Either way, I got a little annoyed and raised my voice about the accident (not good). Then I made the point that even if you don’t think you’ve broken something (they knew the iPad had dropped, but they didn’t see the cracks on the edge of the screen), because the item is delicate, you need to inform the owner that you did drop it. I just wanted to set the groundwork for better handling future accidents. It’s been about two weeks now. Any suggestions on how to follow up with this?

    Reply

  3. Dr Laura Markham

    Taryn,
    What a beautiful answer you gave your daughter!

    And what an interesting comment she made. In fact, research shows that all kids feel like this. They want so very much to make us happy. They don’t feel very much in control of themselves, so they know they can’t be perfect (which they sense we would like.) But once they discover lying, they’re thrilled to have a way to make us happy!

    So what can you do to help her feel comfortable talking about both the bad and the good? Be equally happy to hear about the bad and the good! That’s a tall order, I know. It takes a conscious commitment. But you can notice your own reactions, and regroup in the moment. So, for instance:

    Your daughter says “I hate that kid.”
    Instead of saying “Don’t say that, it isn’t nice!”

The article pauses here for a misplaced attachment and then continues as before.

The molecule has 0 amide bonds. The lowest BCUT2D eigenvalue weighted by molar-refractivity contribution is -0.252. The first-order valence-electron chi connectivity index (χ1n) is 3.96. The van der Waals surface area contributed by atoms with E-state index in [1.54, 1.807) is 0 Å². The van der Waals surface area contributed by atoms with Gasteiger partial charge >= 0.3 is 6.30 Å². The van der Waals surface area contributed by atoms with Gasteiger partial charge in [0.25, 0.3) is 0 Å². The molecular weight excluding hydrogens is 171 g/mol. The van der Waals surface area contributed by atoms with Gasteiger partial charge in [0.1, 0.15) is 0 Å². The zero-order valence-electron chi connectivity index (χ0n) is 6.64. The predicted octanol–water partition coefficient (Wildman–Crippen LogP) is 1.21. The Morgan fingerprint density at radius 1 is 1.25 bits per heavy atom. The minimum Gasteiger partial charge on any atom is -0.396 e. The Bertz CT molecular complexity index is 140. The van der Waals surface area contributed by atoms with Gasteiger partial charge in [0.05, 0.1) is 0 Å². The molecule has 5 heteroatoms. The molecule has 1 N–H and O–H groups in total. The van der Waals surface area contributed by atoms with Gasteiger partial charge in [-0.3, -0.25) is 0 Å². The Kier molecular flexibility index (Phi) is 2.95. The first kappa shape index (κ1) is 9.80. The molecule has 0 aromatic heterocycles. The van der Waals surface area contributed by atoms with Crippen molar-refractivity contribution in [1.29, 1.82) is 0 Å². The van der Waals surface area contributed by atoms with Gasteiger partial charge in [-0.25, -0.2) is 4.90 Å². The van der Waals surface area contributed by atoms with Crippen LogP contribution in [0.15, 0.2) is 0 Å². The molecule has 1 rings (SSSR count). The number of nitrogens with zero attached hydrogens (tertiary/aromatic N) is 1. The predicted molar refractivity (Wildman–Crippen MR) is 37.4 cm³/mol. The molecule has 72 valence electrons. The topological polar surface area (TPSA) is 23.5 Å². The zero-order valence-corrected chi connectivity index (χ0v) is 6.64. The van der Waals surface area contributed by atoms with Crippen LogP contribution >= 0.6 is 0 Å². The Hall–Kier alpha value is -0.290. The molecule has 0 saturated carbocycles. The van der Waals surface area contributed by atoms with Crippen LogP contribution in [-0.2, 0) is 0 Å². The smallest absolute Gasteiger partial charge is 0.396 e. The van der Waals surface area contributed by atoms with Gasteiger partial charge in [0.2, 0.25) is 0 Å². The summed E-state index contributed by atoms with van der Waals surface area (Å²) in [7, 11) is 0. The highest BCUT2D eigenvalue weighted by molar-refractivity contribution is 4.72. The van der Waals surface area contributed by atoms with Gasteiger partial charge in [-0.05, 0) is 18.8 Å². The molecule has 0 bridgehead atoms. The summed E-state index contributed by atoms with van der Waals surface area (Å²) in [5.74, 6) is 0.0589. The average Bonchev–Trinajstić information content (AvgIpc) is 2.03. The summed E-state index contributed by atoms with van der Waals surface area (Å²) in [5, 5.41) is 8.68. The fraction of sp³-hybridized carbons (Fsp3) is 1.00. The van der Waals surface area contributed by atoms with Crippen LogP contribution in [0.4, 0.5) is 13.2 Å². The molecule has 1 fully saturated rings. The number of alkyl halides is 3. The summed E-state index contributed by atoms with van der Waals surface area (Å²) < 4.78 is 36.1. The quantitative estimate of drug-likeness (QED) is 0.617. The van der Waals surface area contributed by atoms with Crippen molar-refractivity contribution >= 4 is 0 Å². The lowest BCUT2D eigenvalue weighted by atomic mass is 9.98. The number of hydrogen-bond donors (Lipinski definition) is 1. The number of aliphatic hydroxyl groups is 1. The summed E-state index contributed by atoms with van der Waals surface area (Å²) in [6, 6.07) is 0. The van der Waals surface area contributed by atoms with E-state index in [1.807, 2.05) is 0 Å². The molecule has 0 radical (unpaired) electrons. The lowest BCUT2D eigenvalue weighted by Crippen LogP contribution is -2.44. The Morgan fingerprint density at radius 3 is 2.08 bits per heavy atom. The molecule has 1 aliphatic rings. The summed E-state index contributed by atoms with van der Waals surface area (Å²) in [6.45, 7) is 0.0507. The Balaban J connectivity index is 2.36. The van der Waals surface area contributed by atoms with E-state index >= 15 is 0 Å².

You can say “Wow, you sound really angry…Something about that boy has made you so mad!”

    Your daughter begins to cry.
    Instead of saying “What’s the matter? You don’t need to cry!”
    You can say “Oh, Sweetie…You’ve got some big feelings there…come to Mama…everybody needs to cry sometimes.”

    You ask: “What was the best part of your day and the worst part?”
    Your message is that both bad and good are fair game for discussion and both are important.

    You get the idea. Your daughter at four wants only to make you happy. Once she sees that you are interested in ALL of who she is and what she experiences, not only the “good” parts, she’ll share all of herself with you. What a wonderful mom, and what a terrific teaching you’re giving her about how to have a deep, authentic, loving relationship with another person.

    Reply

  4. Taryn

    Recently I had a conversation with my 4 year old, and she told me she only wants to tell me good things, not bad things. I told her moms are for listening to good things and bad things. How can I help her to trust or feel comfortable talking about things that she perceives to be bad?

    Reply